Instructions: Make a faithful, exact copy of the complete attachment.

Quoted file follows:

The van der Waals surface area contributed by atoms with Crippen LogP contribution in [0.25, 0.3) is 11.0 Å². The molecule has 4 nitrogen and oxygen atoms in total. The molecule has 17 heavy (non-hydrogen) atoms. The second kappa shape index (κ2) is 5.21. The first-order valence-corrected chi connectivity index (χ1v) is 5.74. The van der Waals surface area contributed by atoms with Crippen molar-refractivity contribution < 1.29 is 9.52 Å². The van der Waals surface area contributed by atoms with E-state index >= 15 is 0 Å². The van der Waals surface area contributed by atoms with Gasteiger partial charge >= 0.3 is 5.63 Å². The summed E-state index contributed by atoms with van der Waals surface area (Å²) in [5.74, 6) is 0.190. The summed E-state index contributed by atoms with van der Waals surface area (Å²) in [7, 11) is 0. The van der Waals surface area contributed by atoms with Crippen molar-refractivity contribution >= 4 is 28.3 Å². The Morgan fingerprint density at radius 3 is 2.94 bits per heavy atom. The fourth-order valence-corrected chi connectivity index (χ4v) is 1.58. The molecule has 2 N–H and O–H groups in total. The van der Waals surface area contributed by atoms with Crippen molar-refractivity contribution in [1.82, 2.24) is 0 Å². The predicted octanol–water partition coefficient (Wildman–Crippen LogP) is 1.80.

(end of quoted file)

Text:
The van der Waals surface area contributed by atoms with Crippen LogP contribution in [0.25, 0.3) is 11.0 Å². The molecule has 4 nitrogen and oxygen atoms in total. The molecule has 17 heavy (non-hydrogen) atoms. The second kappa shape index (κ2) is 5.21. The first-order valence-corrected chi connectivity index (χ1v) is 5.74. The van der Waals surface area contributed by atoms with Crippen molar-refractivity contribution < 1.29 is 9.52 Å². The van der Waals surface area contributed by atoms with E-state index >= 15 is 0 Å². The van der Waals surface area contributed by atoms with Gasteiger partial charge >= 0.3 is 5.63 Å². The summed E-state index contributed by atoms with van der Waals surface area (Å²) in [5.74, 6) is 0.190. The summed E-state index contributed by atoms with van der Waals surface area (Å²) in [7, 11) is 0. The van der Waals surface area contributed by atoms with Crippen molar-refractivity contribution >= 4 is 28.3 Å². The Morgan fingerprint density at radius 3 is 2.94 bits per heavy atom. The fourth-order valence-corrected chi connectivity index (χ4v) is 1.58. The molecule has 2 N–H and O–H groups in total. The van der Waals surface area contributed by atoms with Crippen molar-refractivity contribution in [1.82, 2.24) is 0 Å². The predicted octanol–water partition coefficient (Wildman–Crippen LogP) is 1.80.